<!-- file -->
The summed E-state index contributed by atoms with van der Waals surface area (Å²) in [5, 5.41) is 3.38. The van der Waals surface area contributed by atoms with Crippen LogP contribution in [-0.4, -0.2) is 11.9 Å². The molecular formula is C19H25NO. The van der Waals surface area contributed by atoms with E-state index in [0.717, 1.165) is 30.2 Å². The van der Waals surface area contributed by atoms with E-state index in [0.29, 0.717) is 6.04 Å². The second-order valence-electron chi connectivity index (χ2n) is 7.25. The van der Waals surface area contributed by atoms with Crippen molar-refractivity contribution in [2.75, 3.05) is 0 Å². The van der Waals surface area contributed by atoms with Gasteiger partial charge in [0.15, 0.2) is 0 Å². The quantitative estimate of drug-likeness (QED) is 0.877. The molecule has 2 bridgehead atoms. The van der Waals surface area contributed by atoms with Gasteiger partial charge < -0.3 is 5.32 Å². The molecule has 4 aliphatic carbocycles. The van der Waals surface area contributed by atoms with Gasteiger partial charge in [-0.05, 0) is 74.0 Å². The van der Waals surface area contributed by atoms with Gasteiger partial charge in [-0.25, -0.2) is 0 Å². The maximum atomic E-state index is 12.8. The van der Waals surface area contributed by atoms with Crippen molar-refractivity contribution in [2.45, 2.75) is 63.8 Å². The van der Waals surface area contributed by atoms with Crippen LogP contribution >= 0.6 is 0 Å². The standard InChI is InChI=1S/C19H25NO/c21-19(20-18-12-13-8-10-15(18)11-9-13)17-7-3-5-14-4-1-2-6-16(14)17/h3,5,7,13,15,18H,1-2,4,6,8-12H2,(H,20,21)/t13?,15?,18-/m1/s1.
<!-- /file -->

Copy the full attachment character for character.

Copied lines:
The summed E-state index contributed by atoms with van der Waals surface area (Å²) in [5, 5.41) is 3.38. The van der Waals surface area contributed by atoms with Crippen LogP contribution in [-0.4, -0.2) is 11.9 Å². The molecular formula is C19H25NO. The van der Waals surface area contributed by atoms with E-state index in [0.717, 1.165) is 30.2 Å². The van der Waals surface area contributed by atoms with E-state index in [0.29, 0.717) is 6.04 Å². The second-order valence-electron chi connectivity index (χ2n) is 7.25. The van der Waals surface area contributed by atoms with Crippen molar-refractivity contribution in [2.75, 3.05) is 0 Å². The van der Waals surface area contributed by atoms with Gasteiger partial charge in [0.15, 0.2) is 0 Å². The quantitative estimate of drug-likeness (QED) is 0.877. The molecule has 2 bridgehead atoms. The van der Waals surface area contributed by atoms with Gasteiger partial charge < -0.3 is 5.32 Å². The molecule has 4 aliphatic carbocycles. The van der Waals surface area contributed by atoms with Gasteiger partial charge in [-0.05, 0) is 74.0 Å². The van der Waals surface area contributed by atoms with Gasteiger partial charge in [-0.25, -0.2) is 0 Å². The maximum atomic E-state index is 12.8. The van der Waals surface area contributed by atoms with Crippen molar-refractivity contribution in [2.45, 2.75) is 63.8 Å². The van der Waals surface area contributed by atoms with Crippen LogP contribution >= 0.6 is 0 Å². The standard InChI is InChI=1S/C19H25NO/c21-19(20-18-12-13-8-10-15(18)11-9-13)17-7-3-5-14-4-1-2-6-16(14)17/h3,5,7,13,15,18H,1-2,4,6,8-12H2,(H,20,21)/t13?,15?,18-/m1/s1.